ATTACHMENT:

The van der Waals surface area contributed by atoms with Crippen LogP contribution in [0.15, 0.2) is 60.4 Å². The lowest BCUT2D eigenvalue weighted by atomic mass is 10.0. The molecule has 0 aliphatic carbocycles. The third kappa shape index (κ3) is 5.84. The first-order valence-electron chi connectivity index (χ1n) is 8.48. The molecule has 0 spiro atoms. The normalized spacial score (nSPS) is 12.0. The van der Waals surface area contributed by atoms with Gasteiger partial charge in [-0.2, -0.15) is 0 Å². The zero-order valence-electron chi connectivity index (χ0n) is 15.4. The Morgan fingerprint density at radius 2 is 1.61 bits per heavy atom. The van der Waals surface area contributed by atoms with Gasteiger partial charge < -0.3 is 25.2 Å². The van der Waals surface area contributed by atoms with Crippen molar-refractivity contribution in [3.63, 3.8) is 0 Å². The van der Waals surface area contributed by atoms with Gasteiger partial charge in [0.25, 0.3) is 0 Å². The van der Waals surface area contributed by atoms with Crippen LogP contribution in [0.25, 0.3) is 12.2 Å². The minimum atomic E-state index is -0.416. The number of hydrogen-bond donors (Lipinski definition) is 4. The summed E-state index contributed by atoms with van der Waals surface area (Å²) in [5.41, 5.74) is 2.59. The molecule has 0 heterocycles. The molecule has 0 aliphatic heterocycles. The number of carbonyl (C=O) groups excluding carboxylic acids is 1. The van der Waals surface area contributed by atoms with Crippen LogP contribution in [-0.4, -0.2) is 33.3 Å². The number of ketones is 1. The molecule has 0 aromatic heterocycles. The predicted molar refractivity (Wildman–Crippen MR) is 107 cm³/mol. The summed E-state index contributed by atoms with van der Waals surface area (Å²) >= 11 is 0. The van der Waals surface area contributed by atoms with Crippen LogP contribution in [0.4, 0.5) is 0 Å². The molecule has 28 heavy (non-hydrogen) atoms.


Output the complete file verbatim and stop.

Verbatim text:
The van der Waals surface area contributed by atoms with Crippen LogP contribution in [0.15, 0.2) is 60.4 Å². The lowest BCUT2D eigenvalue weighted by atomic mass is 10.0. The molecule has 0 aliphatic carbocycles. The third kappa shape index (κ3) is 5.84. The first-order valence-electron chi connectivity index (χ1n) is 8.48. The molecule has 0 spiro atoms. The normalized spacial score (nSPS) is 12.0. The van der Waals surface area contributed by atoms with Gasteiger partial charge in [-0.2, -0.15) is 0 Å². The zero-order valence-electron chi connectivity index (χ0n) is 15.4. The Morgan fingerprint density at radius 2 is 1.61 bits per heavy atom. The van der Waals surface area contributed by atoms with Gasteiger partial charge < -0.3 is 25.2 Å². The van der Waals surface area contributed by atoms with Crippen molar-refractivity contribution in [3.63, 3.8) is 0 Å². The van der Waals surface area contributed by atoms with Gasteiger partial charge in [0.25, 0.3) is 0 Å². The van der Waals surface area contributed by atoms with Crippen LogP contribution in [0.25, 0.3) is 12.2 Å². The minimum atomic E-state index is -0.416. The number of hydrogen-bond donors (Lipinski definition) is 4. The summed E-state index contributed by atoms with van der Waals surface area (Å²) in [5.41, 5.74) is 2.59. The molecule has 0 heterocycles. The molecule has 0 aliphatic heterocycles. The number of carbonyl (C=O) groups excluding carboxylic acids is 1. The van der Waals surface area contributed by atoms with Crippen LogP contribution in [-0.4, -0.2) is 33.3 Å². The number of ketones is 1. The molecule has 0 aromatic heterocycles. The predicted molar refractivity (Wildman–Crippen MR) is 107 cm³/mol. The summed E-state index contributed by atoms with van der Waals surface area (Å²) >= 11 is 0. The van der Waals surface area contributed by atoms with Crippen LogP contribution in [0.4, 0.5) is 0 Å². The molecule has 28 heavy (non-hydrogen) atoms.